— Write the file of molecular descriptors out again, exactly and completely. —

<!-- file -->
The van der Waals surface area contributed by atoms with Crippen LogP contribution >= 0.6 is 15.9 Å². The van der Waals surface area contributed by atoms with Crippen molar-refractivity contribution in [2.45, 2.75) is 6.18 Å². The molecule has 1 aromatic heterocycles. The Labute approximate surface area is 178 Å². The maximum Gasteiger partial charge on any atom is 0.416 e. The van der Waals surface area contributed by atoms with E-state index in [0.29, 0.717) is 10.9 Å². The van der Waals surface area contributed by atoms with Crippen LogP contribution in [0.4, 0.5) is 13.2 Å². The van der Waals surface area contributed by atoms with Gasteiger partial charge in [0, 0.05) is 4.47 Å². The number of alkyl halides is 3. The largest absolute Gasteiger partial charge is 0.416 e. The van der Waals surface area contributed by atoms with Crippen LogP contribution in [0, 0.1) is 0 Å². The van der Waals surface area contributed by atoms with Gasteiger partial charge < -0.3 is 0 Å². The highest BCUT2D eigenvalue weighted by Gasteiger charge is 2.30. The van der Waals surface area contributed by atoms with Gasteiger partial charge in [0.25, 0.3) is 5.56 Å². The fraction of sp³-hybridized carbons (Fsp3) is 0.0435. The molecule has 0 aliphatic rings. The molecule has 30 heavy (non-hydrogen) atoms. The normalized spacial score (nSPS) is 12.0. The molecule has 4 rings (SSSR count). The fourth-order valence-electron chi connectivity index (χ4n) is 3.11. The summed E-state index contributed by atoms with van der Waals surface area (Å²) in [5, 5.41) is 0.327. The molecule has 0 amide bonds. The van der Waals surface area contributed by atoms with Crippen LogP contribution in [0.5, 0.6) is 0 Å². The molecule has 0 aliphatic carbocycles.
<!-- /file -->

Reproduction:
The van der Waals surface area contributed by atoms with Crippen LogP contribution >= 0.6 is 15.9 Å². The van der Waals surface area contributed by atoms with Crippen molar-refractivity contribution in [2.45, 2.75) is 6.18 Å². The molecule has 1 aromatic heterocycles. The Labute approximate surface area is 178 Å². The maximum Gasteiger partial charge on any atom is 0.416 e. The van der Waals surface area contributed by atoms with E-state index in [0.29, 0.717) is 10.9 Å². The van der Waals surface area contributed by atoms with Crippen LogP contribution in [0.4, 0.5) is 13.2 Å². The van der Waals surface area contributed by atoms with Gasteiger partial charge in [0, 0.05) is 4.47 Å². The number of alkyl halides is 3. The largest absolute Gasteiger partial charge is 0.416 e. The van der Waals surface area contributed by atoms with Crippen LogP contribution in [0, 0.1) is 0 Å². The van der Waals surface area contributed by atoms with Gasteiger partial charge < -0.3 is 0 Å². The highest BCUT2D eigenvalue weighted by Gasteiger charge is 2.30. The van der Waals surface area contributed by atoms with Gasteiger partial charge in [0.25, 0.3) is 5.56 Å². The fraction of sp³-hybridized carbons (Fsp3) is 0.0435. The molecule has 0 aliphatic rings. The molecule has 30 heavy (non-hydrogen) atoms. The normalized spacial score (nSPS) is 12.0. The molecule has 4 rings (SSSR count). The fourth-order valence-electron chi connectivity index (χ4n) is 3.11. The summed E-state index contributed by atoms with van der Waals surface area (Å²) in [5, 5.41) is 0.327. The molecule has 0 amide bonds. The van der Waals surface area contributed by atoms with Crippen LogP contribution in [0.5, 0.6) is 0 Å². The molecule has 0 aliphatic carbocycles.